Think of Prophet Nuh, who preached the deen for nine hundred and fifty years. That’s a long, long time. He was a Prophet of Allah! His community responded by blocking their ears with their fingers and covering themselves up in their garments, like a stubborn kid would. Still he persisted, trying new methods of Dawah; in public, in private, with promises of forgiveness, promises of blessed rain, children, wealth, eternal gardens.
So what reason should we have to give up on our relatively measly attempts to goodness? (Not to demean anyone’s efforts, but if we’re being honest, anything is measly relative to 950 years of persistent dawah.) So keep your chin up!
And while we’re contemplating that, how can we expand the positive effects of good actions? One way is by seeking to reciprocate and pass on the positive impact when we are the beneficiaries. Think of every kindness like a domino. A domino can fall two ways, either solitarily or toppling another domino on its way down.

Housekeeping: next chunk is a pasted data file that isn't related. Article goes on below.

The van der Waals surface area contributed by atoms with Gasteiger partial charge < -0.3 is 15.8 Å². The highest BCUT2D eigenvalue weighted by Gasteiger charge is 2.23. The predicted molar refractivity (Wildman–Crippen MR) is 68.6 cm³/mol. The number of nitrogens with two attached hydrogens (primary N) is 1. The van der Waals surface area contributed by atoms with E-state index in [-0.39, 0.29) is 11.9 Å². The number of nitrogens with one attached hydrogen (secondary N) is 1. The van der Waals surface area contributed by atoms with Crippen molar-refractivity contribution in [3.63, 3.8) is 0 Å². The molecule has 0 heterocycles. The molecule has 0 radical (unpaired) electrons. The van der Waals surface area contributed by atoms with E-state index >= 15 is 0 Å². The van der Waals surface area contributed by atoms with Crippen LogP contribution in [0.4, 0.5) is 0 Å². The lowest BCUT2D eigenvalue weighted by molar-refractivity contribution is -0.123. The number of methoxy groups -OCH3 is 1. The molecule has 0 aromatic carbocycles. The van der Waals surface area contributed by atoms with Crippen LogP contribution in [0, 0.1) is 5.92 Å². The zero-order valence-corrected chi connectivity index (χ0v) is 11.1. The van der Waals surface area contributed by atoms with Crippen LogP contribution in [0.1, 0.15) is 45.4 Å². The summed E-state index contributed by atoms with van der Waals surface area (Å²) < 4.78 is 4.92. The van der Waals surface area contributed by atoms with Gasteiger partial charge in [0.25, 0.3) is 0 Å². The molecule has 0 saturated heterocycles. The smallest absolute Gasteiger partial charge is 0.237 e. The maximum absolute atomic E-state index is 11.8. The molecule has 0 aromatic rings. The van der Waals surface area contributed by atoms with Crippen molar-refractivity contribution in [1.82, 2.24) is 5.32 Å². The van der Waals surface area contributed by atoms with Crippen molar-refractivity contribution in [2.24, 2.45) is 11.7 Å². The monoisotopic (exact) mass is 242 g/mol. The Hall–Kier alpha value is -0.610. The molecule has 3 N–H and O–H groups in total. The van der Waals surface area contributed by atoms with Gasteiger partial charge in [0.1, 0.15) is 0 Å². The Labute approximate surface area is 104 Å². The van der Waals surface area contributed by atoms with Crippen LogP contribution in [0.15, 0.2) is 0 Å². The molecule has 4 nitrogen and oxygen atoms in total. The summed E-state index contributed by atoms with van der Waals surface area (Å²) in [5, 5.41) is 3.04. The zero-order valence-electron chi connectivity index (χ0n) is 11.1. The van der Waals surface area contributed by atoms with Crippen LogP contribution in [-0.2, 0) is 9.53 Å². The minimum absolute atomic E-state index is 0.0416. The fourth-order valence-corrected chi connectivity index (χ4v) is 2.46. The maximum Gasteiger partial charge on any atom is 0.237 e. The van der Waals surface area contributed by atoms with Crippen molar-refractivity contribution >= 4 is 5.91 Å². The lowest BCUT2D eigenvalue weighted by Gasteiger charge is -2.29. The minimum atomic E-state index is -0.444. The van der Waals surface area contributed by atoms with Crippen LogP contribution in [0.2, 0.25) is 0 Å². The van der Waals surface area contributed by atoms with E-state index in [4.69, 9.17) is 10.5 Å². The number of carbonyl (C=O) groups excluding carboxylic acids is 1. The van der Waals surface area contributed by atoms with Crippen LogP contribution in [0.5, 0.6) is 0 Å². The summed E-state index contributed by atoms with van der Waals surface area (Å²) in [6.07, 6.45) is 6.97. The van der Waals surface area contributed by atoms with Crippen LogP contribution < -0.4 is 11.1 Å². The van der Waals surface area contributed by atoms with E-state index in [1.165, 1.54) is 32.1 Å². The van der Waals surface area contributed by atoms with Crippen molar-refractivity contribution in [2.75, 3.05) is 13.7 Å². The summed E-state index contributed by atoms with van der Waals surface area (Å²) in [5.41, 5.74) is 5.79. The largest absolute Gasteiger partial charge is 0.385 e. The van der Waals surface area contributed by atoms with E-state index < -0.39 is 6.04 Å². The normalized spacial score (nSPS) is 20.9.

For example, if someone taught you a surah of the Quran or helped you see it in a different light – pass on the knowledge to someone else. Even something as inconsequential as a smile being passed on can go a long way in your book of deeds. Can you imagine the impact on our society if we all acted in that way, rather than in our self-centered, individualistic, selfish ways? Imagine a society in which a good act triggered a domino effect instead of blowing away like a stray leaf? Then imagine your good deeds, incrementing with every person after you who follows. You’d be rich beyond comprehension – and then some.
This piece is Inspired by Maybe it’s Time You Start Recycling Your Blessings by Nick Lear
Copyright © 2021 JabalMaryam
About the Author
JabalMaryam is a first-year university student who excels at procrastination and last minute submissions.